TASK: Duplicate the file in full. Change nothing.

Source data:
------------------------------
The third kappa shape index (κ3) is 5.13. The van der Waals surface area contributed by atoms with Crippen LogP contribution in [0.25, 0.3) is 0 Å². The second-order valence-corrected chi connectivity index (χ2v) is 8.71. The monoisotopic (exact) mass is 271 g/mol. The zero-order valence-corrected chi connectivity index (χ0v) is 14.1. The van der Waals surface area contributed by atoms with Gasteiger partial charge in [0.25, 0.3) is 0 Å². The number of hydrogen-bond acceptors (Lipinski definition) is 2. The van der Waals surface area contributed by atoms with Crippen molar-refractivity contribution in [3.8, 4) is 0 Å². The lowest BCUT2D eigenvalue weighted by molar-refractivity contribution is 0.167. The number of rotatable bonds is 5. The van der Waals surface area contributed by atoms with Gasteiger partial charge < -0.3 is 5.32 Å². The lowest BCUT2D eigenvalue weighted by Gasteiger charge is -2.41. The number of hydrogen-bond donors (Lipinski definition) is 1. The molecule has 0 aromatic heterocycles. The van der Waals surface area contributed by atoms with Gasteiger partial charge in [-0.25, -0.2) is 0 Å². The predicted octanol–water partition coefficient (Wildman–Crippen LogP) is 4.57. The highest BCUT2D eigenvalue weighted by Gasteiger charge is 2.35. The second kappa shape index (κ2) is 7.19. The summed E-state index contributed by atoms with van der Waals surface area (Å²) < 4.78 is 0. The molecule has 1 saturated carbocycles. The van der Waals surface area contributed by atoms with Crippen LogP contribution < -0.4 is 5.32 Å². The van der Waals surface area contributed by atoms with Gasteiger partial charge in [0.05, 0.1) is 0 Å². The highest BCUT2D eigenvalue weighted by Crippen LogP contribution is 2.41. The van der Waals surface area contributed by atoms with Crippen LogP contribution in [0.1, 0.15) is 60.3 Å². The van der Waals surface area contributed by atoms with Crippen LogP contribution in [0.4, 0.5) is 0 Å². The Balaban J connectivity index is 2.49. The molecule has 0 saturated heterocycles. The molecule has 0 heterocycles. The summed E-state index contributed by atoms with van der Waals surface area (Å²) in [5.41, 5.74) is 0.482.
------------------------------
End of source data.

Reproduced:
The third kappa shape index (κ3) is 5.13. The van der Waals surface area contributed by atoms with Crippen LogP contribution in [0.25, 0.3) is 0 Å². The second-order valence-corrected chi connectivity index (χ2v) is 8.71. The monoisotopic (exact) mass is 271 g/mol. The zero-order valence-corrected chi connectivity index (χ0v) is 14.1. The van der Waals surface area contributed by atoms with Gasteiger partial charge in [0.25, 0.3) is 0 Å². The number of hydrogen-bond acceptors (Lipinski definition) is 2. The van der Waals surface area contributed by atoms with Crippen molar-refractivity contribution in [3.8, 4) is 0 Å². The lowest BCUT2D eigenvalue weighted by molar-refractivity contribution is 0.167. The number of rotatable bonds is 5. The van der Waals surface area contributed by atoms with Gasteiger partial charge < -0.3 is 5.32 Å². The lowest BCUT2D eigenvalue weighted by Gasteiger charge is -2.41. The number of hydrogen-bond donors (Lipinski definition) is 1. The molecule has 0 aromatic heterocycles. The van der Waals surface area contributed by atoms with Gasteiger partial charge in [-0.25, -0.2) is 0 Å². The predicted octanol–water partition coefficient (Wildman–Crippen LogP) is 4.57. The highest BCUT2D eigenvalue weighted by Gasteiger charge is 2.35. The second kappa shape index (κ2) is 7.19. The summed E-state index contributed by atoms with van der Waals surface area (Å²) < 4.78 is 0. The molecule has 1 saturated carbocycles. The van der Waals surface area contributed by atoms with Crippen LogP contribution < -0.4 is 5.32 Å². The van der Waals surface area contributed by atoms with Gasteiger partial charge in [0.05, 0.1) is 0 Å². The highest BCUT2D eigenvalue weighted by Crippen LogP contribution is 2.41. The van der Waals surface area contributed by atoms with Crippen LogP contribution in [0.1, 0.15) is 60.3 Å². The van der Waals surface area contributed by atoms with Crippen LogP contribution in [0.4, 0.5) is 0 Å². The Balaban J connectivity index is 2.49. The molecule has 0 saturated heterocycles. The molecule has 0 heterocycles. The summed E-state index contributed by atoms with van der Waals surface area (Å²) in [5.41, 5.74) is 0.482.